Truth time: I have no clue what a riot grrrl is. I like the fact that “girl” is spelt with three r’s, giving it an aura of distinctness and badass-ery, but I do not know the why, who, what, where, or when behind this cool kid spelling. All I know, all that I feel, is that this is the type of phrase that would be rebelliously scrawled across a bathroom mirror in bright red lipstick. This has brought me to an important realization.
When we choose to label ourselves – taking on a singular word or phrase and assimilating it into our being – we do not often take the time to dig deep within the recesses of history, to discover and explore. After viewing Emma Watson’s HeForShe speech at the United Nations, I know many young girls who started seeing “feminist” as a word that was safe, popular enough to protect them from ridicule. Because of this pop culture phenomenon, the history of this word is not always accounted for, which is a shame because it is a colorful, empowering one.
I am guilty of this same logic. I called myself a feminist because its equality-filled definition connected with my own beliefs, but I did not do my research. I participated in lazy self-labeling.
My lack of thorough investigation was completely and utterly apparent to me when I came across “riot grrrl.” I had enough basic knowledge to known that this phrase has to do with feminism, but that was about it. In my lack of understanding, I felt both excited and self-conscious. Excited because I knew this meant that I had a magical feminist journey before me. Self-conscious because I was realizing that I didn’t really knowing the breadth of force behind the feminist label.
When I decided to adventure into the riot grrrl realm, a fellow Lady suggested that I watch The Punk Singer – which is conveniently on Netflix – and the first step of my quest was set in motion. My initial question: “What does a punk singer have to do with riot grrrls?”
The moment I pressed play, I was riveted. The movie was loud, brash, and full of energy. “I’m their worst nightmare come to life. I’m a girl who can’t shut up. There’s not a guy big enough who can handle this mouth.” This was the introductory sentence that hit my eardrums, ringing through my mind as I grasped to understand, as I felt its strength.
“Kathleen’s voice was so strong, and so powerful, and so punk.”
“This was not a girl who was gonna fade into the background.”
“All girls to the front.”
Every one of these statements refer to Kathleen Hanna, the lead singer of the (mostly) grrrl band Bikini Kill and co-founder of the Riot Grrrl Movement. Kathleen was a new kind of role model for women – she was, and is, sexy, tough, angry, funny. She speaks with a valley grrrl accent. She is an enigma. She is the embodiment of a riot grrrl.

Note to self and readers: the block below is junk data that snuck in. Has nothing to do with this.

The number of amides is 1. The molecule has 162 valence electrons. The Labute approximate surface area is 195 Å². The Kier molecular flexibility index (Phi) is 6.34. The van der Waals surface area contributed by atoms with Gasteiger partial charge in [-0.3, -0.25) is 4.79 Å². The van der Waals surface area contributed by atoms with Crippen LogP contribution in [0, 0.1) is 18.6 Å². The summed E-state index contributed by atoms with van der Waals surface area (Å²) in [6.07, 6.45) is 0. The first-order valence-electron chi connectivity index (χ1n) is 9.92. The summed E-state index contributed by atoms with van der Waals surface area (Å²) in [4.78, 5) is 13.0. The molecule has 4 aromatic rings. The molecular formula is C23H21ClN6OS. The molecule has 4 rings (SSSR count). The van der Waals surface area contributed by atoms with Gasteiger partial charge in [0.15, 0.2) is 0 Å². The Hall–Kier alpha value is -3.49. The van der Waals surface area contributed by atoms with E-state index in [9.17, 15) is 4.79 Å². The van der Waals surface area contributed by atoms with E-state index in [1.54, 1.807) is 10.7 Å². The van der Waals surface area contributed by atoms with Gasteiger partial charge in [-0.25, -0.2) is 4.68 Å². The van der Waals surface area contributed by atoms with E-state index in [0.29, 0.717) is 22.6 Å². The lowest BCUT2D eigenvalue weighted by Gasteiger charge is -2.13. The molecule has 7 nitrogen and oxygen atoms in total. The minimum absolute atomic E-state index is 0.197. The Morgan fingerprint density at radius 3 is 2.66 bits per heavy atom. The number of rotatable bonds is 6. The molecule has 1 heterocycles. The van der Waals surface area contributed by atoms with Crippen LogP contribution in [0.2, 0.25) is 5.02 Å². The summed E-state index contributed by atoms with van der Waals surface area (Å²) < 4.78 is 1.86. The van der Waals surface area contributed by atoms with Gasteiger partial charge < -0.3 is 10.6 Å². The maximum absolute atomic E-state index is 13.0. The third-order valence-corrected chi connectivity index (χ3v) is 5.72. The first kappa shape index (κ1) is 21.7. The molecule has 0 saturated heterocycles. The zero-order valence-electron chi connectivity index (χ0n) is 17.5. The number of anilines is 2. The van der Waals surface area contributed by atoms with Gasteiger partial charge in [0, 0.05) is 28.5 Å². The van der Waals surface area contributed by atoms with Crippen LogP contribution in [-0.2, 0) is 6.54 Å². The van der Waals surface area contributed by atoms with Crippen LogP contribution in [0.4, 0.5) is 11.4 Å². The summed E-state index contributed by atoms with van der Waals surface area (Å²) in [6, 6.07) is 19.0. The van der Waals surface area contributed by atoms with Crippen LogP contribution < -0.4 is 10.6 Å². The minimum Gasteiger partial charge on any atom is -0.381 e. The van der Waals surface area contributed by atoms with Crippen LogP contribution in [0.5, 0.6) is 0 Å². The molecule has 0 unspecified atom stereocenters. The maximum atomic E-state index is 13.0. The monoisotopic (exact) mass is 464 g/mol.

Bikini Kill’s music was real and raw, touching upon topics such as rape and sexism. Typically, at punk rock shows, the boys would fight their way to the front, hurting anyone that got in their way – even women. “There physically was not the space for young women to be safe at these shows. And that was a huge part of what Kathleen did, was to say that’s unacceptable,” stated Corin Tucker of the band Sleater-Kinney.
Kathleen changed this. Bikini Kill changed this. They encouraged women to come up front, to seek safety on the stage if necessary. To rebel against the boy-filled mosh pits that left them with bruises and broken ribs. To become grrrls who riot, who take back their power.
After deciding to make a fanzine – a handmade magazine written about anything you’re a fan of – about feminism and political issues, the riot grrrl manifesto was born. “The idea was that any woman, anywhere, could take that name and use it and create anything she wanted. “We didn’t brand it or copyright it or anything like that. It belonged to everybody,” explained Kathleen.
Bikini Kill, along with fellow grrrl band Bratmobile, decided to change the course of their music/activism by moving to Washington D.C. Around this time, a man had gone on a hunt for women, killing 14 innocent females in the process. Kathleen, her bandmates, her friends, and fellow activists knew that something needed to change. Activist, artist, musician, and zine editor Jen Smith said, “You know what? We need a girl riot.” Bikini Kill’s drummer Tobi Vail had talked about ‘angry girl’ with many r’s for some time. From these two ideas, the Riot Grrrl Movement blossomed.
Riot grrrls were a key part of feminism’s 3rd wave. Riot grrrls encouraged women to go back to their grrrlhood and reclaim it, reliving that part of their lives so that they could purposefully re-direct their life from that point. In doing so, this movement encouraged all women to reconcile the extremes within them. You could be a bisexual with armpit hair, wearing a pink mini-dress and combat boots, and still be a woman. You could be anything you wanted to be and still be a feminist.
At The Punk Singer’s conclusion, Kathleen Hanna talks about her struggle with not only public criticism, but with late-stage Lyme’s Disease, saying that:
She does not care if people don’t believe in what she says, or does, but people should have to stay out of her way.
This, for me, perfectly wraps up what it means to be a riot grrrl. Mission accomplished.